Dr Lavallée talks to ecancertv at EHA 2016 about a subtype of patients with acute myeloid leukaemia expressing CEBPA mutations.
He explains the further screening this subgroup through genomic and chemical screening to identify a cohort who express CSF3R mutations, which are sensitive to JAK inhibitors.
Dr Lavallée details these genes' frequency and overall genomic environment, how sensitivity to JAK inhibitors could inform treatment development and selection, as well as the overall importance of incorporating transcriptome data into research
ecancer's filming at EHA 2016 has been kindly supported by Amgen through the ECMS Foundation. ecancer is editorially independent and there is no influence over content.
Chemo-genomic interrogation reveals JAK sensitive subgroup in AML
Dr Vincent-Philippe Lavallée - Université de Montréal, Montréal, Canada
I’m presenting part of the data that is part of the Leucegene research project. As part of this project we have sequenced a large collection of AML, 415 primary AML samples, and we like to perform a comparative analysis with the transcriptome information and chemical screening. At this meeting I will present a specific subgroup of leukaemias that are characterised by biallelic CEBPA mutation.
Could you tell us about this subgroup, how they’re characterised?
This subgroup is a really defining subgroup as it is characterised as a definitive entity in the WHO classification because they are clustered in the cytogenetically normal karyotype acute myeloid leukaemia. Importantly they are associated to favourable clinical outcomes in general so the patients won’t be treated with allogenic stem cell transplantation in first complete remission but rather just consolidation with chemotherapy. But still up to 40% of the patients may relapse and die from the disease eventually.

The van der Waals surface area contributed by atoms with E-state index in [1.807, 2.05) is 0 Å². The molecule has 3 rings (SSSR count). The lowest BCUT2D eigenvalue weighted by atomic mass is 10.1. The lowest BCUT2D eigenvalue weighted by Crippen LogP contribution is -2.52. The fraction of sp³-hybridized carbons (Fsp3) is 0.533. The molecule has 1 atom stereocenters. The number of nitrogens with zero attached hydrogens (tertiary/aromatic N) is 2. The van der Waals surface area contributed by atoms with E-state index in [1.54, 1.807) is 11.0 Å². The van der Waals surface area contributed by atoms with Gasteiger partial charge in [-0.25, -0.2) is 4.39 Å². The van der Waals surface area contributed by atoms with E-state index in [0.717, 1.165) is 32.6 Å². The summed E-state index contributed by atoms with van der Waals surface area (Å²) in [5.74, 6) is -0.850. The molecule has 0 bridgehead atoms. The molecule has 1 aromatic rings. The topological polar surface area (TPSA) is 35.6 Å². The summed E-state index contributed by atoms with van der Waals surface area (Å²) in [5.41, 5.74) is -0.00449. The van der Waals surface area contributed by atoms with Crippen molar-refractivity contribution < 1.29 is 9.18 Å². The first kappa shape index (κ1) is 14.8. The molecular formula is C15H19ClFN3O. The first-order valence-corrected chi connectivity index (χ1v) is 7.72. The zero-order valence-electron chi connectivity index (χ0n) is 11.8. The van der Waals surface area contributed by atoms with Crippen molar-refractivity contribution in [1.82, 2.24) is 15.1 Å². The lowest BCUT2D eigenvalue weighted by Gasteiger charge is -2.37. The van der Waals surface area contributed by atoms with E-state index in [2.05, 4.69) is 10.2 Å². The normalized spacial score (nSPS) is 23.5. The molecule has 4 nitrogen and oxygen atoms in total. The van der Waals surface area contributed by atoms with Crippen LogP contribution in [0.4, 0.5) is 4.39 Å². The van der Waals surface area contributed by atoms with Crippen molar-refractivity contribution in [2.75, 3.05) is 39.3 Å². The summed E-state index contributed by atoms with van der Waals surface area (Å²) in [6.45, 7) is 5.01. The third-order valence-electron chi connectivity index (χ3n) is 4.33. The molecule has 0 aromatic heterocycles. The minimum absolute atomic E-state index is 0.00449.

And you mentioned that they had a favourable outcome, what kind of sensitivities do they have?
As part of overall survival?
Overall survival or I found in the abstract something to JAK inhibitory therapy especially.
Yes, so because of still this significant number of patients that will relapse or die from the disease we aimed in this project to find all the mutations that could be targetable by drug repurposing. So we investigated the mutational landscape and we identified a recurrent mutation in CSF3R which is the gene encoding the receptor of the granulocyte-colony stimulating factor. Those mutations are actually targetable because they signal through JAK-STAT signalling and so we performed that screen on JAK inhibitors.
How consistent was the expression of CSF3R mutant genes within the subtype? Completely across the board or was it…?
The frequency? Yes, we found 36% mutation involving this pathway, most importantly in CSF3R but also a CSF3R wild-type sample that was also mutated for another gene in this pathway called STAT5B.
With this new information from the transcriptome what would be the next step in developing either further trials, further investigations or further therapies towards it?
It’s more the chemical screen that provided us some information because we realised the chemical screen based on targeted inhibitors, JAK inhibitors and cytotoxic agents. In our analysis the cases that were mutated for CEBPA in general were more sensitive to the JAK inhibitors, the specific JAK inhibitors. So that provides a rationale for potential repurposing of those compounds in AML patients with biallelic CEBPA mutations.
Just in a more general sense, could I have your thoughts or opinions on bringing this kind of screening information to more clinics, to more subtypes, maybe even to more diseases?
Yes, this remains a highly research type project but for sure, at least in the project that we are… in the Leucegene project, we really divide AML subgroup by subgroup and for every type of genetic entity we try to see if there is any rationale to perform a targeted chemical screen base type of mutational profile that we find. We did that with AML leukaemias in the past, and we are doing it with additional subtypes in the present.